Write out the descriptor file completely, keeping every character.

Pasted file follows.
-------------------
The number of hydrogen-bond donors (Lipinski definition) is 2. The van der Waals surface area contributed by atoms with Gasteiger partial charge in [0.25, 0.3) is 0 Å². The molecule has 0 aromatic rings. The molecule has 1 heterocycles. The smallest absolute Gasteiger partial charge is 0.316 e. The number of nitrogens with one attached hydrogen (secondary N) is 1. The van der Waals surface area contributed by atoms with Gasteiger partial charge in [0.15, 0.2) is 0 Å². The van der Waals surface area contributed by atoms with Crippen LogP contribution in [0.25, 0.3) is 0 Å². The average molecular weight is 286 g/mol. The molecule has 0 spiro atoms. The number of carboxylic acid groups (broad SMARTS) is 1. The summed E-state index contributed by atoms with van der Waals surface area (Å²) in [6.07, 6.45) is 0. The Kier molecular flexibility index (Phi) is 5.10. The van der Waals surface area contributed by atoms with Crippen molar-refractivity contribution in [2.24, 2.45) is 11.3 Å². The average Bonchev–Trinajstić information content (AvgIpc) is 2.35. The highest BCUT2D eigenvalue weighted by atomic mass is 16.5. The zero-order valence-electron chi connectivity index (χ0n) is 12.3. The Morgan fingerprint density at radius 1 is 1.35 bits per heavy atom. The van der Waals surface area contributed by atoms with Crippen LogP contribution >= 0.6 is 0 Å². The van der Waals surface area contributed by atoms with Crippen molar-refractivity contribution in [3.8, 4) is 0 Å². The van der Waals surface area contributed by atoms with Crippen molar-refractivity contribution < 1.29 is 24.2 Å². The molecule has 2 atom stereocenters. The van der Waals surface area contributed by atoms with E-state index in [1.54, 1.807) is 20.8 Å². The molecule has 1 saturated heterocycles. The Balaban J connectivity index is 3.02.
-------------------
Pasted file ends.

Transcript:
The number of hydrogen-bond donors (Lipinski definition) is 2. The van der Waals surface area contributed by atoms with Gasteiger partial charge in [0.25, 0.3) is 0 Å². The molecule has 0 aromatic rings. The molecule has 1 heterocycles. The smallest absolute Gasteiger partial charge is 0.316 e. The number of nitrogens with one attached hydrogen (secondary N) is 1. The van der Waals surface area contributed by atoms with Gasteiger partial charge in [0.15, 0.2) is 0 Å². The van der Waals surface area contributed by atoms with Crippen LogP contribution in [0.25, 0.3) is 0 Å². The average molecular weight is 286 g/mol. The molecule has 0 spiro atoms. The number of carboxylic acid groups (broad SMARTS) is 1. The summed E-state index contributed by atoms with van der Waals surface area (Å²) in [6.07, 6.45) is 0. The Kier molecular flexibility index (Phi) is 5.10. The van der Waals surface area contributed by atoms with Crippen molar-refractivity contribution in [2.24, 2.45) is 11.3 Å². The average Bonchev–Trinajstić information content (AvgIpc) is 2.35. The highest BCUT2D eigenvalue weighted by atomic mass is 16.5. The zero-order valence-electron chi connectivity index (χ0n) is 12.3. The Morgan fingerprint density at radius 1 is 1.35 bits per heavy atom. The van der Waals surface area contributed by atoms with Crippen LogP contribution >= 0.6 is 0 Å². The van der Waals surface area contributed by atoms with Crippen molar-refractivity contribution in [3.8, 4) is 0 Å². The van der Waals surface area contributed by atoms with Crippen molar-refractivity contribution < 1.29 is 24.2 Å². The molecule has 2 atom stereocenters. The van der Waals surface area contributed by atoms with E-state index in [1.54, 1.807) is 20.8 Å². The molecule has 1 saturated heterocycles. The Balaban J connectivity index is 3.02.